Quantcast

STREETLIFE: THE SOCIAL NETWORK BRINGING LONDONERS TOGETHER

Have you signed up to Streetlife? The social network has become known as ‘Facebook for neighbours’. Here’s how the platform is helping Londoners make friends in their community

Finding a sense of community spirit in London can often feel like an impossible task. Neighbours come and go, commuters are rushed (and even worse, unfriendly) and local businesses struggle to survive as they fight for competition with high street brands. Sounds familiar? It turns out, embracing a neighbourly attitude in the capital is easier than many of us think.

Since it launched in 2011, social network Streetlife has encouraged over 100,000 residents across London to come together by providing an online platform for sharing news and discussion. So, how does it work? At the sign up stage, new users are asked to register with their name and postcode before they are ready to join in the conversation with other members who live nearby.

Yet there’s more to this than making new friends. From tips on where to find a good acupuncturists and new theatre groups to missing pet alerts and debates on local politics, there’s an endless supply of local information and advice available. Best of all, the site provides trusted recommendations and gives individuals and organisations a voice in the community. 

One of our favourite examples of this features a group of Tooting Streetlifers. They successfully campaigned to save their local pub The Wheatsheaf from being closed and taken over by Tesco. Another involves blood oranges (yes, really).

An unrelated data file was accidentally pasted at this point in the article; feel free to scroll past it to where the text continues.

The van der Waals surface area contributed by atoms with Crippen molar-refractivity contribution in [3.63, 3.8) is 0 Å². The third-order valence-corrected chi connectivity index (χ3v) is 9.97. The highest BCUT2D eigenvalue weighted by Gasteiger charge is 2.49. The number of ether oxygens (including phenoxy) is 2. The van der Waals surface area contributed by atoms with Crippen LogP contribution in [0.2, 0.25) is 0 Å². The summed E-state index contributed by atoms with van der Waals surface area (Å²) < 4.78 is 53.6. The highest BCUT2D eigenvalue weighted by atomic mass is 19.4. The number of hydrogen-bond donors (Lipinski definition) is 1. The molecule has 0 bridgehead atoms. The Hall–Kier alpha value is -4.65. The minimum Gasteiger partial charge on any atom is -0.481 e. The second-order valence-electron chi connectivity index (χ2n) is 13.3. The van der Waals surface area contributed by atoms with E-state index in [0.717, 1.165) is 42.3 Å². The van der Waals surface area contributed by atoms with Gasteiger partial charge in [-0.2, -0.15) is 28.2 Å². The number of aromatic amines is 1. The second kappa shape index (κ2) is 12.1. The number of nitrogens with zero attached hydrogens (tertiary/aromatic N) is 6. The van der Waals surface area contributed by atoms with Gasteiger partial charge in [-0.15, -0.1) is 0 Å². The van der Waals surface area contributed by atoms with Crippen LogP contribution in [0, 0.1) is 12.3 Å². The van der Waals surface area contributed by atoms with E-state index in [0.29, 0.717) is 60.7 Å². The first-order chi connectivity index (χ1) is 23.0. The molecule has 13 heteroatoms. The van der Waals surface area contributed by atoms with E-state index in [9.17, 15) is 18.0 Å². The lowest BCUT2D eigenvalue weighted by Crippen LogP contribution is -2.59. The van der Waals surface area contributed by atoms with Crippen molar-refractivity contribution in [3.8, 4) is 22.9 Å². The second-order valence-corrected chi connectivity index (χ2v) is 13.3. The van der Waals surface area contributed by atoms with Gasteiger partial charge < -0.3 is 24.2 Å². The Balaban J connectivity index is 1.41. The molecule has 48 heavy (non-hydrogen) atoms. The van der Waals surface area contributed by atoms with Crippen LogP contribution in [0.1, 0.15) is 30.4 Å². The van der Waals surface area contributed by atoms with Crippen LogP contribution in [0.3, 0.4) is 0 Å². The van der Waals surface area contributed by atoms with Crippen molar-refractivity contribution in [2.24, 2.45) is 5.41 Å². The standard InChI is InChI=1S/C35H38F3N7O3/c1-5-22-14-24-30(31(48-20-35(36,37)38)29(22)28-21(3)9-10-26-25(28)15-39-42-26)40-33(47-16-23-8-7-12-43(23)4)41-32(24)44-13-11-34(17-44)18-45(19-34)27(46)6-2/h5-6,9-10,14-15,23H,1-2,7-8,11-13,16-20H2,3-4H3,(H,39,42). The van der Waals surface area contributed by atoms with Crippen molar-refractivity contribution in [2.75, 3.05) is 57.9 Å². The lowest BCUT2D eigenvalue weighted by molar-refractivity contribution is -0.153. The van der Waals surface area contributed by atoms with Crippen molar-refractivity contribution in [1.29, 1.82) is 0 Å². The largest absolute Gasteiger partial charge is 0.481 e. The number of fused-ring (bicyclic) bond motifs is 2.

the wheatsheaf pub tooting

Streetlifers in Tooting grouped together to save their local pub from closing

Lucy, a self-confessed blood orange fanatic, was disappointed by the fruit sold in her local supermarket. This prompted her to ask the Streetlife community if anyone was interested in sharing a crate of oranges from a market further afield. Within a fortnight, a network of locals were coordinating weekly trips to the market and distributing fruit to neighbours. Mythili, who met Lucy through this initiative, said, ‘Streetlife has certainly given an impetus to community interaction. Getting delicious, seasonal produce, sharing it, and meeting wonderful neighbours… a staggering success!’

Many of the case studies also highlight how Streetlife has helped to improve safety and protect the environment for locals. In Wandsworth, volunteers have grouped together to support the Wandle Trust, a charity dedicated to restoring and maintaining the river Wandle, and Foodcycle, a volunteer-run scheme which aims to cut down on food waste and provide a free meal for local people. Another London community exposed a sophisticated locksmith scam in their area by sharing details of the roads that had been targeted on Streetlife. 

The stories of how the network has benefited people and their community are inspirational, and some have gone to make national headlines. As Streetlife’s tag line explains, ‘When local communities come together, great things happen.’ If you haven’t already, it could be time to get to know your neighbours.

Find out more at Streetlife.com

Like what you see?

Sign up to The Resident newsletter for even more news, views and things to do in London, delivered direct to your inbox once a week